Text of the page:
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Genesis 16 by Robert Dean
Series:Genesis (2003)
Duration:38 mins 3 secs

Hagar: The Human Solution is a Defective Solution. Genesis 16


As has been mentioned before the story of Abraham's life is developed along the lines of several tests. When we think of Abraham we need to think of the Abrahamic covenant, we need to think in terms of God's election of Israel, and it is a picture of God's election and selection in human history. We need to recognize that Abraham is used in the New Testament as a picture of justification salvation, phase one justification salvation. Abraham is also a picture of the mature believer who reaches spiritual maturity and his faith is demonstrated or validated before mankind and the angels, according to James 2:14-21. In that passage it is not talking about phase one,  but phase two and his maturity. Hebrews chapter eleven talks about Abraham moves from phase one justification to spiritual maturity, and that was his walk by means of faith and his advance from spiritual infancy to spiritual maturity was step by step as he went through these various tests.


At the root of every test that we face in life it is a faith-rest drill. That is why the faith-rest comes, in terms of spiritual skills, right after learning to walk by means of the Spirit. They are almost two sides of the same coin. The first thing we learn in the spiritual life is to confess sin so that we can recover from sin and recover the filling of the Holy Spirit. The next spiritual skill we develop is walking by the Spirit. The means of walking by the Spirit is the third step which is the faith-rest drill. Everything else is built on that.


It was while Abraham was in Egypt, after failing his second test, that he picked up an Egyptian slave girl by the name of Hagar. The principle that we learn from that is that when we are out of fellowship and we are not trusting God we end up making other decisions that aren't related to the primary failure, and which carry with them unintended consequences that frequently come back to kick us in the rear later on down the road.


The third test Abraham faced was in chapter 13 after returning back to the land, indicating he was back in fellowship, trusting God, and now God causes the land not to produce enough to take care of Abraham and Lot. So Abraham demonstrated grace orientation and generosity, and passes the test. Lot takes the land, the most beautiful part, in the area now known as the Dead Sea.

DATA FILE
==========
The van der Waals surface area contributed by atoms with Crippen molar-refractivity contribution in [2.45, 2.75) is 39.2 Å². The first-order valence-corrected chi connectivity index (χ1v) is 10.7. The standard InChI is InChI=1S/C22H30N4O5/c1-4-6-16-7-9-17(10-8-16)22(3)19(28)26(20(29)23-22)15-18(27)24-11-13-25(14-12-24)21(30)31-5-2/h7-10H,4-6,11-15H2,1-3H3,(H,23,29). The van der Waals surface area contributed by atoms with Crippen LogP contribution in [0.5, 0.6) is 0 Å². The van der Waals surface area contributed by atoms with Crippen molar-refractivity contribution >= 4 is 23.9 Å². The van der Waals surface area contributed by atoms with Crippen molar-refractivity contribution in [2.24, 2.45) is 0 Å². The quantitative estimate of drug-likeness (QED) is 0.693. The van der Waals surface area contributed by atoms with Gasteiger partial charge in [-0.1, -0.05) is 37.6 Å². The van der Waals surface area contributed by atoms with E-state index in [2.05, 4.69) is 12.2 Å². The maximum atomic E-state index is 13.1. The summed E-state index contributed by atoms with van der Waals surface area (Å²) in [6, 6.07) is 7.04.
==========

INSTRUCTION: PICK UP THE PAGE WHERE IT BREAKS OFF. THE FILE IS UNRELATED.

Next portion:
Then the fourth test, in chapter 14, was when the land was invaded. Abraham now has to function in relation to the blessing mandate of Genesis 12:2, and so he goes out to defend, protect and to rescue. The point of that whole test was to set him up for the next test which had to do with his response to God's grace in giving him the victory over the invading army. And he passes that test as well. He gives of the spoils to Melchizedek and that is a sign of his gratitude to God.


Then there is another test in chapter fifteen after his victory he succumbs to worry, fear, and concern, and God comes to him and tells him not to be afraid. God reiterates the land promise at that time and so Abraham trusts God. There is a continuation of the narrative in 16:1 where we read, "Now Sarai Abram's wife bare him no children." The point of the text is to remind us of where the narrative has been going since the beginning of chapter 15. There is a break in the narrative here and we are being reminded that Sarai his wife was still barren. Why is this an issue? One reason it is an issue is the immediate circumstance with Abraham. God had promised descendants, a multitude of descendants, innumerable like the stars in the sky and the sand of the sea. However, there is something even more troubling at this time. Abraham still operates within a biblical world view in relationship to children. It was an extremely serious matter in the ancient world for a woman who could not or did not have children. It was a major stigma. Furthermore, it had social consequences and immediate legal consequences because it left the family without an heir. In the pagan world when the propagation of the race failed, when there was barrenness in the wife, the solution was polygamy. That is how polygamy developed. In the ancient Near East this became a standard practice. Polygamy was not God's original intent.


Barrenness has a spiritual significance in the Scripture; not today, but in the Old Testament because of certain things that God was teaching in the ancient world.


The doctrine of the barren woman

1)  The significance of barrenness is not some sin on the part of the woman. None of the women in the Old Testament were barren because of sin in their life, it was because of something that God was teaching through their barrenness.